The Global Classroom - An Opportunity for Empowerment or Exploitation? - Literature Notes

See The Global Classroom - An Opportunity for Empowerment or Exploitation - Publication #literaturenotes

Notes

  • Transnational education: arrangements/partnerships between institutions and organizations where students are located in a different country to the insititution
  • Not what I’m covering in Fast Food Education, but could be similar since distance learning
  • Educational institutions are unable to respond to increased demand and technological developments. This is because of…
    • Institutional barriers
    • Slow adoption of new technologies
  • Benefits of transnational education:
    • increase capacity to meet demand
    • bring needed experience and professional development to disadvantaged countries
    • help to expand a higher education system
    • increase country’s supply of highly skilled workers
    • adds variety and choice to domestic systems
    • ^ by introducing competition and potential for greater innovation
    • enhance range, quality, etc. of domestic programs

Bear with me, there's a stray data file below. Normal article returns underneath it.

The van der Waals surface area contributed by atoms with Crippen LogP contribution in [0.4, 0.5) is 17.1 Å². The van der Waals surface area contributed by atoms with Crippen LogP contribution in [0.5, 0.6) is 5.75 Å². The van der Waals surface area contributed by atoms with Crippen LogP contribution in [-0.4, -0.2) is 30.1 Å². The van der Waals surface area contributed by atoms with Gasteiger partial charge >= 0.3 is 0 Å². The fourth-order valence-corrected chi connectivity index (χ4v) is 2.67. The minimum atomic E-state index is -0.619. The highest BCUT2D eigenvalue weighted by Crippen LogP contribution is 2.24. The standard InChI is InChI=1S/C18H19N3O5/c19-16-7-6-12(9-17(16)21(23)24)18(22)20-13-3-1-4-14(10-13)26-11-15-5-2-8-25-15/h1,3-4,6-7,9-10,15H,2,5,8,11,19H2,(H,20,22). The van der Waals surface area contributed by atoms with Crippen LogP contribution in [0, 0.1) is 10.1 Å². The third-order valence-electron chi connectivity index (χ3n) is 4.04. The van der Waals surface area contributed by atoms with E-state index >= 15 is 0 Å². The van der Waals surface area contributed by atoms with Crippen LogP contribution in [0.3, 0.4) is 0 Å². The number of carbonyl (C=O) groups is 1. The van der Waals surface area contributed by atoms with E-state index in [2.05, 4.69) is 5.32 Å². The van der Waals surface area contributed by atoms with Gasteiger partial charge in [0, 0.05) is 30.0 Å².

• reduce “brain drain”
      • students can still keep in contact with homelands and participate in capacity building
      • students can still contribute to local knowledge economy
  • Similar to Fast Food Education:
    • bringing knowledge and experience to disadvantaged countries
    • increase supply of highly-skilled workers
    • reduce brain drain?
      • students would no longer have to go abroad
    • cost savings
  • Cons of Transnational Education:
    • questionable quality
      • may be short-term and unsustainable
    • commodification of education
    • irrelevant to local needs; culturally inappropriate -> devaluation of local kmowledge & cultural homogenization
    • maintaining patterns of domination
    • may worsen equity problems
      • digital divide
      • social and economic disparities
  • Similar to Fast Food Education:
  • Global classroom teacher needs:
    • culturally/globally competent
      • starts with self-awareness of own cultural norms and expectations
    • approach with acceptance and curiousity
    • recognize and respond to differences between high and low context cultures
    • adopt greater flexibility
      • use a variety of instruc-tional tools, methodologies and student/instructor roles
      • value simplicity in tools

Notes mentioning this note


Here are all the notes in this garden, along with their links, visualized as a graph.